large (5).jpg

Time for a little history, troops.

Imagine for a second, September 17th, 1944. You and your comrades wait at the side door of your C-47. The light overhead turns green and it's go time. Out of the plane and parachuting behind enemy lines, you look to your side and see paratroopers fill the Dutch sky; it's the largest airborne operation of all time. Operation Market Garden is in full effect.

The plan was to land in Holland, capture key strategic bridges, and then make way straight into the German lowlands. If everything worked as planned, our troops would have bypassed the damned Siegfried line and made it to the heart of Germany. Once in Germany, our boys would end the war and be home in time for Christmas. Operation Market Garden was our road to victory, but somewhere along Hell's Highway things took a turn for the worse.

It was a joint operation with troops from the US, United Kingdom, Poland, Canada, and fighters in the Dutch Resistance. The plan was to fly in from Britain and then parachute behind enemy lines and seize the bridges that lined the Maas River and two arms of the Rhine. By doing this, our troops would then be able outflank the Germans and capture the Ruhr. With the Ruhr under our control, we would have thrown a massive sized wrench into Germany's industrial productions.

In the two months prior to Operation Market Garden, the Wehrmacht had more than 20,000 K.I.As, a little under 200,000 missing, and more than 60,000 injured. Operation Market Garden could have been a nail in their coffin, but the Wehrmacht wasn't ready to lie down. Their ability to restructure their troops and refill their lines was beyond anything we imagined. After restructuring, German troops began moving north to the Netherlands and dug in deep, awaiting our arrival.

Once Operation Market Garden was in full swing, a lot of things went right, but even more went wrong. There were mishaps in intelligence, bad luck with the weather, and severe delays in our advances, but perhaps the biggest setback was a highway through our planned route that we later dubbed Hell's Highway. It was a two-lane path composed of soft polder and elevated above the surrounding terrain. Not only did Hell's Highway make transporting large vehicles difficult, but it also left our soldiers standing on the high ground like sitting ducks. The Germans saw this and used it to their advantage.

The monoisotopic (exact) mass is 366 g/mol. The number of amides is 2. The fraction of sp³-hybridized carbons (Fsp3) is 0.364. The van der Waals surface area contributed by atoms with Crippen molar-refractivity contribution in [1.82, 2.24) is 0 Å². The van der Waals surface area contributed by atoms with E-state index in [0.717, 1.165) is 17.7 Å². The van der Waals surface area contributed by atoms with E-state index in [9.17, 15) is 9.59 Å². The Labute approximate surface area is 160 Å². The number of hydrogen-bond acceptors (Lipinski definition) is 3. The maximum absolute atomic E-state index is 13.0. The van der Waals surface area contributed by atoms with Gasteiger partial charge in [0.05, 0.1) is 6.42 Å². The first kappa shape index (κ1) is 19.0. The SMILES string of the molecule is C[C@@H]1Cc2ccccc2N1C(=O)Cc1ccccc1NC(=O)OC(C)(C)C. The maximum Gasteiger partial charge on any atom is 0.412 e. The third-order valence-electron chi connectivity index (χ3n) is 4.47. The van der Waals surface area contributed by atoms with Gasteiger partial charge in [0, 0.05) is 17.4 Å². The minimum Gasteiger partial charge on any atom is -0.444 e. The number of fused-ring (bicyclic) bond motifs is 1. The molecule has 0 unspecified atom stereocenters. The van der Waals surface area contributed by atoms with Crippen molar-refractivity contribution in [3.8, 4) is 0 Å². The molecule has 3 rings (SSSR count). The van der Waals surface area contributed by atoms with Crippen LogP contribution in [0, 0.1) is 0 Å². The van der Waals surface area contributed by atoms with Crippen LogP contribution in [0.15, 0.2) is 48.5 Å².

Outside of Hell's Highway, Arnhem Bridge was another key strategic point that we were unable to control. The Germans got word of an impending strike and made sure that they would be ready to defend their territories. The British fought valiantly at Arnhem Bridge, but the German Wehrmacht simply overpowered them. A small group of British troops were able to hold one end of the Arnhem Bridge for a while, but when reinforcements did not arrive, they too were overpowered.

Continuous setbacks and unforeseen tragedies meant that Operation Market Garden never got the momentum it needed to succeed. What could have ended the war, instead turned into one of the biggest Allied operational failures. A lot of controversy still exists around the planning and execution of the operation and whether the right strategic points were attacked, but all we can truly do now is to learn from our mistakes. Operation Market Garden took place in 1944 and lasted from September 17th to the 26th.